One of the things we don’t know about the period is whether the Anglo-Saxons invaded in hordes or trickled in in small numbers and settled among the existing population. Bede and Gildas make the incomers sound like invading hordes who replaced the Romano-Celts, either killing them or driving them to the corners of the island. Until recently that’s been accepted as fact.
You’ve heard the complaints that Black Lives Matter protesters are rewriting history? Well, here’s history being rewritten with no political agenda at all. Because history’s constantly getting rewritten. New ideas crop up, and new ways of looking at things, and new technologies (social history, for example, or women’s history), and new information. They change the picture. So here’s how it’s changing at the moment:
Archeologists from Sydney and Vancouver have been rummaging through Anglo-Saxon bones from the fifth through eleventh centuries and they say the Anglo-Saxons weren’t from a genetically unified group of people. They were (much like the inhabitants of modern Britain) a mix of migrants and local people.
What sort of a mix are we talking about? Between 66% and 75% of the early Anglo-Saxons had ancestors from continental Europe. The remainder had local ancestors. And Anglo-Saxon here means people who lived in what archeologists identify as Anglo-Saxon settlements–people who lived a certain way, buried their dead a certain way, and had identifiable types of jewelry or goods buried with them.
For the middle Anglo-Saxon period (that’s several hundred years after the original migrants arrived), 50% to 70% percent had local ancestors and the rest had ancestors from continental Europe. That may mean local people adopted the Anglo-Saxon culture, that the rate of migration changed, or both.“Instead of wholesale population replacement,” they say, “a process of acculturation resulted in Anglo-Saxon language and culture being adopted wholesale by the local population. . . . It could be this new cultural package was attractive, filling a vacuum left at the end of the Roman occupation of Britain. “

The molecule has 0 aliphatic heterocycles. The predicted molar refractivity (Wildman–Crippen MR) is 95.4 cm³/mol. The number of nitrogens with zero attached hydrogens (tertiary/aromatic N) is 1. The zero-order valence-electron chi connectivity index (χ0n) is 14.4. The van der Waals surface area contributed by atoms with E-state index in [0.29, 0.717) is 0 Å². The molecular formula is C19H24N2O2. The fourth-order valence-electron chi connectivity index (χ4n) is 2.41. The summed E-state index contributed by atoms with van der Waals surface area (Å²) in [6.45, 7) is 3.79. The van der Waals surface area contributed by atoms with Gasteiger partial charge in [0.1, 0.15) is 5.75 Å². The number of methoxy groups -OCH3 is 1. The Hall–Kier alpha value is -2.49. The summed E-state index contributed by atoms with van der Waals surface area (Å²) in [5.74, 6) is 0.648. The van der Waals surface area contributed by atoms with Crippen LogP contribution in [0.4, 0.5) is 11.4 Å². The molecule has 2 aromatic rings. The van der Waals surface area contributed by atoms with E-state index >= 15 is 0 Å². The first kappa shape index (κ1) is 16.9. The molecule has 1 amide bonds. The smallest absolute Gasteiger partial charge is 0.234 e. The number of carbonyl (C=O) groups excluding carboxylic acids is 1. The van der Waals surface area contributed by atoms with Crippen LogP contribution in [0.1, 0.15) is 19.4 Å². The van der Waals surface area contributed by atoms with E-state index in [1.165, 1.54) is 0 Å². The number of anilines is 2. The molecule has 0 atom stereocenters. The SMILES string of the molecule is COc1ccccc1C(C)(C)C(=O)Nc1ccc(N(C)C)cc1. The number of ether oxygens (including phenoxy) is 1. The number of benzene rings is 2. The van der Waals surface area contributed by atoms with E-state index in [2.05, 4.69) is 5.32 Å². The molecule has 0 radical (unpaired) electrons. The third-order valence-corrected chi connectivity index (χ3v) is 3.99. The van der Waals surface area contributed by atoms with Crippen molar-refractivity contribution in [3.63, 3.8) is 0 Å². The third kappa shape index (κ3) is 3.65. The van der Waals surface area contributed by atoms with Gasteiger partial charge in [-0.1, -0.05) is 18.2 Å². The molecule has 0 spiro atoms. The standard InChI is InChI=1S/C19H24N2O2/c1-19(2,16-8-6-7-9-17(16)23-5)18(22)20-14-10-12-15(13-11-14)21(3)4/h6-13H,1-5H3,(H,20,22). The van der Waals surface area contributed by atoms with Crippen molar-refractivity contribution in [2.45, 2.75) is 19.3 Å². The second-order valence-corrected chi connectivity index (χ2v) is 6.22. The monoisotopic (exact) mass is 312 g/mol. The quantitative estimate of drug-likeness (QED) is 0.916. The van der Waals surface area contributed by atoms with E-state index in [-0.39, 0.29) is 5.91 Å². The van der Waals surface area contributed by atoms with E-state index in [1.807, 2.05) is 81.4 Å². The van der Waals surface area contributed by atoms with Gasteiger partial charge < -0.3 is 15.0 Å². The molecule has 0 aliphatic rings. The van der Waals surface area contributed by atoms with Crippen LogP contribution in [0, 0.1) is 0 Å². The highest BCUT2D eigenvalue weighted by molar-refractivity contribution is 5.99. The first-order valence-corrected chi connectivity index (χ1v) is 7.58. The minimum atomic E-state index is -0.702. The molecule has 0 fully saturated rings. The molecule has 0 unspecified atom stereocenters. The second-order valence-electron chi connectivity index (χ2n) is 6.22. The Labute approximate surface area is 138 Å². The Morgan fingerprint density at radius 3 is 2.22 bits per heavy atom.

The archeologists speculate that “being Anglo-Saxon was more likely a matter of language and culture, not genetics.”
Separate studies of DNA and of tooth enamel back up their findings, with incomers being identifiable only by high-tech scientific study. They were buried the same way as local people and in the same places.
The Anglo-Saxon economy
The established belief has been that when the Romans left the economy went into a sharp decline. Basically, Britain fell apart. But enthusiasts waving metal detectors have added new evidence about the period, and in Building Anglo-Saxon England, John Blair uses it (and other evidence) to argue that the economy was just fine, thanks. It produced goods. It traded with other countries. It didn’t collapse.
Susan Oosthuizen’s The Anglo-Saxon Fenland and The Emergence of the English make a different version of the same argument. The early Anglo-Saxon years weren’t the gang warfare we’ve come to think they were. She looks at the way the land was used and sees continuity. The Roman withdrawal from Britain, she thinks, created stability, not chaos.
Both households using privately held land and communities using common land continued very much the way they had. A violent transformation, she argues, would’ve overwritten field layouts. A conquering horde wouldn’t have settled into the boundaries, property rights, and land management patterns of the people they’d dispossessed.